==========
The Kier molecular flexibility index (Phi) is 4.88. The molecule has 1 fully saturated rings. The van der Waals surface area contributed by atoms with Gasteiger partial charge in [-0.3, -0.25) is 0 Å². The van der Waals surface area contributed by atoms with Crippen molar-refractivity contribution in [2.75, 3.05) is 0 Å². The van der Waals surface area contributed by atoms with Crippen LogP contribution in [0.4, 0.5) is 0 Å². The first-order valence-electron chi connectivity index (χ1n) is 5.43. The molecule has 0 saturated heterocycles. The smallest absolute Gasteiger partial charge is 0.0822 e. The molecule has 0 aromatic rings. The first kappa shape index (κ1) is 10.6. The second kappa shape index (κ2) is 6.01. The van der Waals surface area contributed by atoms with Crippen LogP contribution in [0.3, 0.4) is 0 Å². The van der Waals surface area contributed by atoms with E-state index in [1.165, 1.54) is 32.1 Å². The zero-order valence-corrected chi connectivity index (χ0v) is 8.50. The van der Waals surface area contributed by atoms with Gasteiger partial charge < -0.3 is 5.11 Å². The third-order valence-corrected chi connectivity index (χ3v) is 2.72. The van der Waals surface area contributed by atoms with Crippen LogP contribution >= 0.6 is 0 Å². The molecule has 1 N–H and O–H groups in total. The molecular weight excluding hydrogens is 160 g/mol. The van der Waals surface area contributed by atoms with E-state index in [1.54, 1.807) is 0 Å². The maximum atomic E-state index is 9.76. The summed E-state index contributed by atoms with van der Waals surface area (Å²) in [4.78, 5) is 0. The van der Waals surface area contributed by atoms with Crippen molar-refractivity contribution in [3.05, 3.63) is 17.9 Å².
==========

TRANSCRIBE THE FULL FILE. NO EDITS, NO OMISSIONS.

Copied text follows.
The Kier molecular flexibility index (Phi) is 4.88. The molecule has 1 fully saturated rings. The van der Waals surface area contributed by atoms with Gasteiger partial charge in [-0.3, -0.25) is 0 Å². The van der Waals surface area contributed by atoms with Crippen molar-refractivity contribution in [2.75, 3.05) is 0 Å². The van der Waals surface area contributed by atoms with Crippen LogP contribution in [0.4, 0.5) is 0 Å². The first-order valence-electron chi connectivity index (χ1n) is 5.43. The molecule has 0 saturated heterocycles. The smallest absolute Gasteiger partial charge is 0.0822 e. The molecule has 0 aromatic rings. The first kappa shape index (κ1) is 10.6. The second kappa shape index (κ2) is 6.01. The van der Waals surface area contributed by atoms with Crippen LogP contribution in [0.3, 0.4) is 0 Å². The van der Waals surface area contributed by atoms with E-state index in [1.165, 1.54) is 32.1 Å². The zero-order valence-corrected chi connectivity index (χ0v) is 8.50. The van der Waals surface area contributed by atoms with Gasteiger partial charge < -0.3 is 5.11 Å². The third-order valence-corrected chi connectivity index (χ3v) is 2.72. The van der Waals surface area contributed by atoms with Crippen LogP contribution >= 0.6 is 0 Å². The molecule has 1 N–H and O–H groups in total. The molecular weight excluding hydrogens is 160 g/mol. The van der Waals surface area contributed by atoms with E-state index in [1.54, 1.807) is 0 Å². The maximum atomic E-state index is 9.76. The summed E-state index contributed by atoms with van der Waals surface area (Å²) in [4.78, 5) is 0. The van der Waals surface area contributed by atoms with Crippen molar-refractivity contribution in [3.05, 3.63) is 17.9 Å².